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sponsored by eMindful.com. I’m in the video classroom (see below) every Friday morning. Other instructors lead the practice on the other days of the week. These meditations are offered free of charge by eMindful. 

The practice runs from 8:00 to 8:45 eastern standard time and you may enter and leave the classroom at any time without disrupting the practice. If you can’t make it during that time there are recorded sessions like the one below available. See you in the morning!
Click on this link to login: http://www.emindful.com/mindfulness_meditation.html

Morning Meditation 6 August 2010 from Arnold Kozak on Vimeo.

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Teachers & Talks: Tara Brach

posted by Dr. Arnie Kozak

Tara Brach, Ph.D.,  is a beloved dharma teacher and the founder and senior teacher of the Insight Meditation Community of Washington, and teaches Buddhist meditation at centers in the United States and Canada (such as Kripalu and Omega). A clinical psychologist and author of Radical Acceptance- Embracing Your Life with the Heart of a Buddha, she has taught extensively on the application of Buddhist teachings to emotional healing.http://www.tarabrach.com Visit her website: www.tarabrach.com.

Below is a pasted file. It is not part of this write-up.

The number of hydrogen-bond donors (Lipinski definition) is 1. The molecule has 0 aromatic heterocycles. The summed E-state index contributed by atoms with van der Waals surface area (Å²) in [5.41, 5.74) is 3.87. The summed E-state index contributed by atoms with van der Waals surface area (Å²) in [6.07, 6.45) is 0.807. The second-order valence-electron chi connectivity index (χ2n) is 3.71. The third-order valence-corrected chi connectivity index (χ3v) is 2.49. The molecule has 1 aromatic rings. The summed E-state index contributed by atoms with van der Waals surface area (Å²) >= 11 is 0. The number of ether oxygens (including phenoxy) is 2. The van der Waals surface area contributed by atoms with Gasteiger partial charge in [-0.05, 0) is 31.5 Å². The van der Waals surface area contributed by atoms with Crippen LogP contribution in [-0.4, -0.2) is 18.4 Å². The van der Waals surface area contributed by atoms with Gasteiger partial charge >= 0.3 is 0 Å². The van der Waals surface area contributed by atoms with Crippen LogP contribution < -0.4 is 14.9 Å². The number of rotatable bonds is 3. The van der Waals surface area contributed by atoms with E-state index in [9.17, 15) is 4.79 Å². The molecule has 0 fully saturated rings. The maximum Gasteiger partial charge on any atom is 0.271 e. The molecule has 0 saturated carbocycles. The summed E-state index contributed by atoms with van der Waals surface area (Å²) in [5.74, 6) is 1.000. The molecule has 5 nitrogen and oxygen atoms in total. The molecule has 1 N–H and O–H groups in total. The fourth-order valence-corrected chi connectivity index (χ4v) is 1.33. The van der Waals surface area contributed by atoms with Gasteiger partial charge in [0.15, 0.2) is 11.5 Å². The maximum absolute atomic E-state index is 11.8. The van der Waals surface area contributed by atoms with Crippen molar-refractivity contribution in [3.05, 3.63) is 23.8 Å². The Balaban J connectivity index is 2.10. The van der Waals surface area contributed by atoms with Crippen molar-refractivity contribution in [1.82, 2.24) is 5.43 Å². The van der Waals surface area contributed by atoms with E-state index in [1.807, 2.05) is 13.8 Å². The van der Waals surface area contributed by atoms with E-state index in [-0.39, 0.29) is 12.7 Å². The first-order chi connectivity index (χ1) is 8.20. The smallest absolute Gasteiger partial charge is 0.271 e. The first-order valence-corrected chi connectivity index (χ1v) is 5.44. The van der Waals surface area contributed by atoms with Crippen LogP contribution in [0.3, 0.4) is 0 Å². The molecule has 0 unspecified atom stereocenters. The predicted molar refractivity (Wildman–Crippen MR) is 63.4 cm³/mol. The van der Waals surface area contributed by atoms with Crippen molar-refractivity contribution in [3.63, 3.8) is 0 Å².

I have had the honor to sit with Tara and she is a warm, compassionate, and genuine teacher. 

Tara Brach “Sacred Pause” from Omega Institute on Vimeo.

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Tara Brach “Power” from Omega Institute on Vimeo.